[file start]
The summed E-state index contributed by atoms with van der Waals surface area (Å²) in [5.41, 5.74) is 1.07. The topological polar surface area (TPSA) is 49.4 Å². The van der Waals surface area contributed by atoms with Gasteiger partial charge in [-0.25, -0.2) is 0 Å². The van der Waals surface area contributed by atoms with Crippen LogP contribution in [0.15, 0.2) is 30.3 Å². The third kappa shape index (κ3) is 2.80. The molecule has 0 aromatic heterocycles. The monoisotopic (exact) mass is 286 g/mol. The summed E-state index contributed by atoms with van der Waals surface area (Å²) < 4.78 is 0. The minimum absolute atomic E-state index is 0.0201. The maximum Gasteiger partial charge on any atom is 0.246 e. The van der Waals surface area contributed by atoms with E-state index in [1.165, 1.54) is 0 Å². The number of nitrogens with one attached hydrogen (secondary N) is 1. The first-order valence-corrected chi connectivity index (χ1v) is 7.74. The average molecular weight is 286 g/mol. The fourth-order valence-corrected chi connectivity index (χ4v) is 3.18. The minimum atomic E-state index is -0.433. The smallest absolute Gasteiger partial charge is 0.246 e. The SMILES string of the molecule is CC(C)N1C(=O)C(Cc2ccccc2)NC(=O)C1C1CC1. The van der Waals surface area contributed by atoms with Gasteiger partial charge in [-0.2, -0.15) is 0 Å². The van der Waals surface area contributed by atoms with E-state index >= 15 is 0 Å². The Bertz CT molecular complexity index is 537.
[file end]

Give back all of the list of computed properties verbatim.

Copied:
The summed E-state index contributed by atoms with van der Waals surface area (Å²) in [5.41, 5.74) is 1.07. The topological polar surface area (TPSA) is 49.4 Å². The van der Waals surface area contributed by atoms with Gasteiger partial charge in [-0.25, -0.2) is 0 Å². The van der Waals surface area contributed by atoms with Crippen LogP contribution in [0.15, 0.2) is 30.3 Å². The third kappa shape index (κ3) is 2.80. The molecule has 0 aromatic heterocycles. The monoisotopic (exact) mass is 286 g/mol. The summed E-state index contributed by atoms with van der Waals surface area (Å²) < 4.78 is 0. The minimum absolute atomic E-state index is 0.0201. The maximum Gasteiger partial charge on any atom is 0.246 e. The van der Waals surface area contributed by atoms with E-state index in [1.165, 1.54) is 0 Å². The number of nitrogens with one attached hydrogen (secondary N) is 1. The first-order valence-corrected chi connectivity index (χ1v) is 7.74. The average molecular weight is 286 g/mol. The fourth-order valence-corrected chi connectivity index (χ4v) is 3.18. The minimum atomic E-state index is -0.433. The smallest absolute Gasteiger partial charge is 0.246 e. The SMILES string of the molecule is CC(C)N1C(=O)C(Cc2ccccc2)NC(=O)C1C1CC1. The van der Waals surface area contributed by atoms with Gasteiger partial charge in [-0.2, -0.15) is 0 Å². The van der Waals surface area contributed by atoms with E-state index >= 15 is 0 Å². The Bertz CT molecular complexity index is 537.